How Long Does It Take to Lower Liver Enzymes?

In most cases, elevated liver enzymes will not go down overnight. However, commitment to lifestyle changes can bring down your liver enzymes in a shorter time frame than you may think.

Research shows it may not take long at all to bring down elevated liver enzymes. A team of researchers University of Sydney and Westmead Hospital in Sydney, Australia evaluated the impact of exercise regimens on patients with elevated liver enzymes and signs of metabolic syndrome. Results showed that within just a few months, the risk of high alanine aminotransferase decreased by 70% in comparison to controls. (14)

In the study assessing probiotic supplementation discussed above, participants saw a decrease in liver enzymes in just 5 days! (7)

Things to Keep in Mind

Remember that your body is a finely tuned machine than works hard to maintain balanced levels of enzymes, hormones, and other compounds. Elevations in liver enzymes may be reflective of the health of your other organs. Make sure to review your results with your doctor and follow his or her guidelines to best treat underlying causes.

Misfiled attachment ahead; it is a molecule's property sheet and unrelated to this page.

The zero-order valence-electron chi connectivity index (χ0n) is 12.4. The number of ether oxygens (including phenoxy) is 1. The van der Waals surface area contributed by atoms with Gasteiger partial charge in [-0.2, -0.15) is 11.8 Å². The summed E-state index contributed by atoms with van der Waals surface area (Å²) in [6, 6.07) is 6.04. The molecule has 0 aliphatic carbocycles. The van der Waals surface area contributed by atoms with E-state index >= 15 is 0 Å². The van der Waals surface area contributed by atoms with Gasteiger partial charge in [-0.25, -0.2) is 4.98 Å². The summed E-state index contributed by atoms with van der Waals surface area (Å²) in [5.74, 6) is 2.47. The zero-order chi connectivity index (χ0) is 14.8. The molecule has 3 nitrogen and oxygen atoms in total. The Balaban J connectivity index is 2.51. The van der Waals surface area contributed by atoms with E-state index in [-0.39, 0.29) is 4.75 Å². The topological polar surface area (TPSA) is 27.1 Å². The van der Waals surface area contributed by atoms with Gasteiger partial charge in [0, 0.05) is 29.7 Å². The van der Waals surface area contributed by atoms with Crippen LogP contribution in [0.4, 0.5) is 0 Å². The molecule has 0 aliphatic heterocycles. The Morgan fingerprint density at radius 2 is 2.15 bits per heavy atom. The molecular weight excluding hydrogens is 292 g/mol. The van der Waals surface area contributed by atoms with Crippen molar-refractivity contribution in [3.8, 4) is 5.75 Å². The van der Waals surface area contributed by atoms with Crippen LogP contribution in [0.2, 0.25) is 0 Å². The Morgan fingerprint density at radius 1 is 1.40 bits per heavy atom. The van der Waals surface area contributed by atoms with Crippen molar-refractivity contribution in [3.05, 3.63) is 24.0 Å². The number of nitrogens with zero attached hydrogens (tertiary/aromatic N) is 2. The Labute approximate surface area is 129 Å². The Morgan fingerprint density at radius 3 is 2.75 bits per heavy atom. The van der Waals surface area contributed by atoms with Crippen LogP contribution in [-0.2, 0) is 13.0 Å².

Conclusion

Elevated liver enzymes don’t occur in isolation and are often a sign of liver illness or inflammation in connection with lifestyle habits and co-occurring illness. In some cases, high liver enzymes are temporary and will resolve on their own. Most of the time, there is no quick fix for lowering liver enzymes. Making sustained lifestyle changes is the best way to normalize your liver enzyme levels and support overall health and wellness.

What Causes Elevated Liver Enzymes?

References:

1. https://gut.bmj.com/content/67/1/6

2. https://www.ncbi.nlm.nih.gov/pubmed/20200170

3. https://www.ncbi.nlm.nih.gov/pmc/articles/PMC5719197/

4. https://www.ncbi.nlm.nih.gov/pmc/articles/PMC2291230/

5. https://www.ncbi.nlm.nih.gov/pmc/articles/PMC4499388/

6. https://www.ncbi.nlm.nih.gov/pmc/articles/PMC5615029/

7. https://www.ncbi.nlm.nih.gov/pmc/articles/PMC2630703/

8. https://www.ncbi.nlm.nih.gov/pmc/articles/PMC5440772/

9. https://www.ncbi.nlm.nih.gov/pmc/articles/PMC4245376/

10. https://www.ncbi.nlm.nih.gov/pmc/articles/PMC3733886/

11. https://www.ncbi.nlm.nih.gov/pubmed/25680670

12. https://www.ncbi.nlm.nih.gov/pmc/articles/PMC6575145/

13. https://www.niaaa.nih.gov/alcohol-health/overview-alcohol-consumption/moderate-binge-drinking

14. https://www.ncbi.nlm.nih.gov/pubmed/19067776